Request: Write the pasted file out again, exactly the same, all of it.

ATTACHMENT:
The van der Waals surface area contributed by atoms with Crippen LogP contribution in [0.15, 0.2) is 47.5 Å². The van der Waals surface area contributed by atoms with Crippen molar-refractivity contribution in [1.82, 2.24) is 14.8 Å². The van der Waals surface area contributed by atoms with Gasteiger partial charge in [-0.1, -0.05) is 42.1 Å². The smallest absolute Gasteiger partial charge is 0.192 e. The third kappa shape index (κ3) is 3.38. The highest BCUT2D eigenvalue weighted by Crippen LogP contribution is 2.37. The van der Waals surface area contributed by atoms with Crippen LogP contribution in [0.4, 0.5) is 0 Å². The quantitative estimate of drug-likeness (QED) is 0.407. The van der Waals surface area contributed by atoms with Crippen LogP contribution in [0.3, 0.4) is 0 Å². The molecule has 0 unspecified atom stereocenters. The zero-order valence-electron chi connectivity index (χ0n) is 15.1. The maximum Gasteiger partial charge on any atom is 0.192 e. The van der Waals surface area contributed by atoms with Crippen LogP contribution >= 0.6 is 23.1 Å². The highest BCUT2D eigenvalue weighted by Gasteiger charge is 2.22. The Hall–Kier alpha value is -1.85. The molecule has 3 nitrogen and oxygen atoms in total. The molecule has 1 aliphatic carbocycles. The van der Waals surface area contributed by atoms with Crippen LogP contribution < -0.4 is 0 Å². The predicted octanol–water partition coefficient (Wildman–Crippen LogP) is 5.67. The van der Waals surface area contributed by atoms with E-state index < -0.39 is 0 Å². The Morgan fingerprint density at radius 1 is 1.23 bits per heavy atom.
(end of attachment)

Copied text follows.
The van der Waals surface area contributed by atoms with Crippen LogP contribution in [0.15, 0.2) is 47.5 Å². The van der Waals surface area contributed by atoms with Crippen molar-refractivity contribution in [1.82, 2.24) is 14.8 Å². The van der Waals surface area contributed by atoms with Gasteiger partial charge in [-0.1, -0.05) is 42.1 Å². The smallest absolute Gasteiger partial charge is 0.192 e. The third kappa shape index (κ3) is 3.38. The highest BCUT2D eigenvalue weighted by Crippen LogP contribution is 2.37. The van der Waals surface area contributed by atoms with Crippen LogP contribution in [0.4, 0.5) is 0 Å². The quantitative estimate of drug-likeness (QED) is 0.407. The van der Waals surface area contributed by atoms with Crippen LogP contribution in [0.3, 0.4) is 0 Å². The molecule has 0 unspecified atom stereocenters. The zero-order valence-electron chi connectivity index (χ0n) is 15.1. The maximum Gasteiger partial charge on any atom is 0.192 e. The van der Waals surface area contributed by atoms with Crippen LogP contribution >= 0.6 is 23.1 Å². The highest BCUT2D eigenvalue weighted by Gasteiger charge is 2.22. The Hall–Kier alpha value is -1.85. The molecule has 3 nitrogen and oxygen atoms in total. The molecule has 1 aliphatic carbocycles. The van der Waals surface area contributed by atoms with Crippen LogP contribution < -0.4 is 0 Å². The predicted octanol–water partition coefficient (Wildman–Crippen LogP) is 5.67. The van der Waals surface area contributed by atoms with E-state index < -0.39 is 0 Å². The Morgan fingerprint density at radius 1 is 1.23 bits per heavy atom.